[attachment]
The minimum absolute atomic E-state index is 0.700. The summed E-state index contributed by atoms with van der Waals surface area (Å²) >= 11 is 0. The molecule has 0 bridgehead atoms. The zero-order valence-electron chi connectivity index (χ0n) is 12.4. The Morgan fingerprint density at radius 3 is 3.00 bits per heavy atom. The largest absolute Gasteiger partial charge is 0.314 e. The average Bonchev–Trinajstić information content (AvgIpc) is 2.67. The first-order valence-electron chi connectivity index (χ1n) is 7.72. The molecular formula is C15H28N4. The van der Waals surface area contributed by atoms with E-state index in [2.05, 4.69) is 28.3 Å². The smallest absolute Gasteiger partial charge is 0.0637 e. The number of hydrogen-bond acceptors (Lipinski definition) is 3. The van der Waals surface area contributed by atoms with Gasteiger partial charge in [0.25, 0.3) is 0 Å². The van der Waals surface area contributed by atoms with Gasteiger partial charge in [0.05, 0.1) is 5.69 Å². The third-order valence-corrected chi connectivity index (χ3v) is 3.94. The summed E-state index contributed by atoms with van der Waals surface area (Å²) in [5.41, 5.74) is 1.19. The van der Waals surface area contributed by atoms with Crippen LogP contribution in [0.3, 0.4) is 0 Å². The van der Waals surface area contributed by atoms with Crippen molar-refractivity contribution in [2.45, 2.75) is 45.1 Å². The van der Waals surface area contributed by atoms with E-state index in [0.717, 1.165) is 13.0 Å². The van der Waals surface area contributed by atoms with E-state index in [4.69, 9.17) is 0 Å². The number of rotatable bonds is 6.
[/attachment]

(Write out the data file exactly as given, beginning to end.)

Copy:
The minimum absolute atomic E-state index is 0.700. The summed E-state index contributed by atoms with van der Waals surface area (Å²) >= 11 is 0. The molecule has 0 bridgehead atoms. The zero-order valence-electron chi connectivity index (χ0n) is 12.4. The Morgan fingerprint density at radius 3 is 3.00 bits per heavy atom. The largest absolute Gasteiger partial charge is 0.314 e. The average Bonchev–Trinajstić information content (AvgIpc) is 2.67. The first-order valence-electron chi connectivity index (χ1n) is 7.72. The molecular formula is C15H28N4. The van der Waals surface area contributed by atoms with E-state index in [2.05, 4.69) is 28.3 Å². The smallest absolute Gasteiger partial charge is 0.0637 e. The number of hydrogen-bond acceptors (Lipinski definition) is 3. The van der Waals surface area contributed by atoms with Gasteiger partial charge in [0.25, 0.3) is 0 Å². The van der Waals surface area contributed by atoms with Gasteiger partial charge in [0.05, 0.1) is 5.69 Å². The third-order valence-corrected chi connectivity index (χ3v) is 3.94. The summed E-state index contributed by atoms with van der Waals surface area (Å²) in [5.41, 5.74) is 1.19. The van der Waals surface area contributed by atoms with Crippen LogP contribution in [0.3, 0.4) is 0 Å². The van der Waals surface area contributed by atoms with Crippen molar-refractivity contribution in [2.45, 2.75) is 45.1 Å². The van der Waals surface area contributed by atoms with E-state index in [0.717, 1.165) is 13.0 Å². The van der Waals surface area contributed by atoms with E-state index in [4.69, 9.17) is 0 Å². The number of rotatable bonds is 6.